Trail: Deployment
Lesson: Applets
Section: Practical Considerations When Writing Applets
Subsection: Creating a User Interface
Creating a GUI
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Creating a GUI
This page discusses the few issues that are particular to applet GUIs. Some of the information in this section might not make sense until you've read the Creating a GUI with JFC/Swing trail and, in particular, the How to Make Applets section. That trail discusses all the GUI concepts referred to on this page.

Applets appear in pre-existing browser windows.
This has two implications. First, unlike GUI-based applications, applets don't have to create a window in which to display themselves. They can, if they have a good reason, but they often just display themselves within the browser window. Second, depending on the browser implementation, your applet's components might not be shown unless your applet calls validate after adding components to itself. Fortunately, calling validate can't hurt.

The applet background color might not match the page color.
By default, applets have a white background color. HTML pages, however, can have other background colors and can use background patterns. If the applet designer and page designer aren't careful, the applet's different background color can cause it to stick out on the page or cause noticeable flashing when the applet is drawn. One solution is to define an applet parameter that specifies the applet's background color. The JApplet class can use JComponent's setBackground method to set the applet's background to the color specified in the web page. Using the background color parameter, the page designer can choose an applet color that works well with the page colors. You'll learn about parameters in Defining and Using Applet Parameters.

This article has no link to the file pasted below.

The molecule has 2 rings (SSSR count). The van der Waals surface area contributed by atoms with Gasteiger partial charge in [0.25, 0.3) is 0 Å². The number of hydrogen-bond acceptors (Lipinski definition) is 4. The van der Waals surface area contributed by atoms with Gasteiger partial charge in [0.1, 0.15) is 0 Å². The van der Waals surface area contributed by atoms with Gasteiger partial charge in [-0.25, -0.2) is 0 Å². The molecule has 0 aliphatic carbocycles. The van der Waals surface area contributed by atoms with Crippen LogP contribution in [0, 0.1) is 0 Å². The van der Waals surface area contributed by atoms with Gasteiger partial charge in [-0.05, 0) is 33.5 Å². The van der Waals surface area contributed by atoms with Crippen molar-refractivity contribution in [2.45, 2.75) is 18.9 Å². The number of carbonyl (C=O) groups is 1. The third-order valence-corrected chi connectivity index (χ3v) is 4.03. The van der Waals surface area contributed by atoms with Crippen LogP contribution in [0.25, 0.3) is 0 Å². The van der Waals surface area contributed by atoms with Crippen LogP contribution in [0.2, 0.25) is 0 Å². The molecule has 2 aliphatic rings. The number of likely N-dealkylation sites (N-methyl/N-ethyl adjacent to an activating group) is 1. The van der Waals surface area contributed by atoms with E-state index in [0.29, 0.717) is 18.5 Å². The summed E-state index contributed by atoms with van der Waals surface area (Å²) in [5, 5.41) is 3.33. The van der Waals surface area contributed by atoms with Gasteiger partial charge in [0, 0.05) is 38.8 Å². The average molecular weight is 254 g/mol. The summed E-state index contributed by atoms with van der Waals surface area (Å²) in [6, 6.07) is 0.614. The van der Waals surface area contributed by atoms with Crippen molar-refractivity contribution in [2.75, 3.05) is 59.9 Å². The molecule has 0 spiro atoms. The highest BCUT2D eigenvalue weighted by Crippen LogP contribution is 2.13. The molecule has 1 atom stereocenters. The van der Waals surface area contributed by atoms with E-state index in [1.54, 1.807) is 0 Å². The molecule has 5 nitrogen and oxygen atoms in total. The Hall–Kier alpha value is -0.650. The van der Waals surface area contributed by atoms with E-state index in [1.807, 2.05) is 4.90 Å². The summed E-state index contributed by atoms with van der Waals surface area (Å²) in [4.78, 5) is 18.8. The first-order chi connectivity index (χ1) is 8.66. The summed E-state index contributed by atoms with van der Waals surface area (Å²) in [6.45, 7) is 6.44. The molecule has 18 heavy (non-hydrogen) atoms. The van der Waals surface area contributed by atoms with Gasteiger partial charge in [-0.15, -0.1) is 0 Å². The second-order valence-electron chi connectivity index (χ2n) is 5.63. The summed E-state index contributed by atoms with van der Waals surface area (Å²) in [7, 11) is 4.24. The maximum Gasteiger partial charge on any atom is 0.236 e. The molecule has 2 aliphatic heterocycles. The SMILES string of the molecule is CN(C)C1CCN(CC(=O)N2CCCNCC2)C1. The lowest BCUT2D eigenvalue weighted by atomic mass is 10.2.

Each applet has a user-specified, pre-determined size.
The <APPLET> tag requires that the applet's width and height be specified. The web designer can set an applet's size by pixels, or by indicating a percentage of the browser window. Note that even if the amount of space is ideal for one platform, the platform-specific parts of the applet (such as buttons) might require a different amount of space on another platform. You can compensate by recommending that pages that include your applet specify a little more space than might be necessary, and by using flexible layouts, such as the GridBagLayout and BorderLayout classes, that adapt well to extra space.

Applets load images using the Applet getImage methods.
The Applet class provides a convenient form of getImage that lets you specify a base URL as one argument, followed by a second argument that specifies the image file location, relative to the base URL. The Applet getCodeBase and getDocumentBase methods provide the base URLs that most applets use. Images that an applet always needs, or needs to rely on as a backup, are usually specified relative to where the applet's code was loaded from (the code base). Images that are specified by the applet user (often with parameters in the HTML file) are usually relative to the page that includes the applet (the document base).

Applet classes (and often the data files they use) are loaded over the network, which can be slow.
Applets can do several things to decrease the perceived startup time. The Applet subclass can be a small one that immediately displays a status message. If some of the applet's classes or data aren't used right away, the applet can preload the classes or data in a background thread.

For example, if an applet class start method launches a thread that gets the Class object for a window, then the applet's main purpose in doing so is to make sure the class name the user specified is valid. An added benefit is that getting the Class object forces the class file to be loaded before the class is instantiated. When the user requests that the window be created, the applet instantiates the window class much quicker than if the applet still had to load the window class file.

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